At the interplay between motion-breathing-speech production

Im Rahmen eines neurowissenschaftlichen Kolloquiums hält Dr. Susanne Fuchs (Leibniz-Zentrum Allgemeine Sprachwissenschaft Berlin) den Vortrag „At the interplay between motion-breathing-speech production“.

Interessierte ZuhörerInen sind herzlich eingeladen, am Dienstag, 3. Juli 2018 um 13:00 Uhr s.t. im Rektoratsbesprechungsraum (Hauptgebäude) beim Vortrag dabei zu sein.


Our daily life is full of complex sensorimotor actions which are done simultaneously. For example, walking and talking at the same time. These actions may have competing demands on respiration: Breathing frequency increases with motion to supply the body with oxygen and decreases with speech to allow for constant expiratory airflow over long time windows to produce long speech streams. Breathing could therefore mediate between body motion and cognitive actions.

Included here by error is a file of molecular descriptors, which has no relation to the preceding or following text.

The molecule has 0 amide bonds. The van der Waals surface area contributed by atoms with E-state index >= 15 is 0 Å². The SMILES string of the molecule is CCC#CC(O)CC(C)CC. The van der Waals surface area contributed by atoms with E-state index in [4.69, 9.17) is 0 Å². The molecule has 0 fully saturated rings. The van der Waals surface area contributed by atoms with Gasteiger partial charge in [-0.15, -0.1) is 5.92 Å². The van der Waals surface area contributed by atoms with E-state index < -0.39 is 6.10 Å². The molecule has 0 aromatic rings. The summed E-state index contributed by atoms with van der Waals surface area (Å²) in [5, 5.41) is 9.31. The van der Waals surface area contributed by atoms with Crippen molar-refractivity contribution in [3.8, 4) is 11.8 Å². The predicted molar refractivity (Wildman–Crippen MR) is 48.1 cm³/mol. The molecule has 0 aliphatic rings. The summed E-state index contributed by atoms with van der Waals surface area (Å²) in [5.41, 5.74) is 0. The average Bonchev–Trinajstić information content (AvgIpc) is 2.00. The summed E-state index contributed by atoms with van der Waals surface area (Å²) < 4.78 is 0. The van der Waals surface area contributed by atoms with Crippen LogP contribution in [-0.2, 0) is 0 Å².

In my talk I will address three experiments where we tested the effect of different motions (cyclical motions with the arms or legs) on respiration and speech production. The dual tasks (moving and speaking simultaneously) are additionally compared to speaking and moving alone (single tasks). Data were recorded for ca. 40 participants using a multimodal setup, consisting of an OptiTrack, Inductance Plethysmography and speech acoustics.

Finally, I will give summary how oppositional approaches on the interaction between motion and cognition (processing costs in dual tasks and positive effects of motion on learning and memory) could be combined.

Susanne Fuchs is a group leader of the Laboratory Phonology group at the Leibniz-Zentrum Allgemeine Sprachwissenschaft in Berlin. She studied social psychology, speech science and therapy, and drama at the Humboldt Universität zu Berlin, did her PhD at QMUC in Edinburgh and a postdoc at GIPSA-lab in Grenoble. Her research interest lies in the biological grounding of speech. She is in the editorial board of Motor Control, Journal of Phonetics, and JIPA. She is a PI of an ANR-DFG Project on the effect of motion on cognition, which will start in October 2018.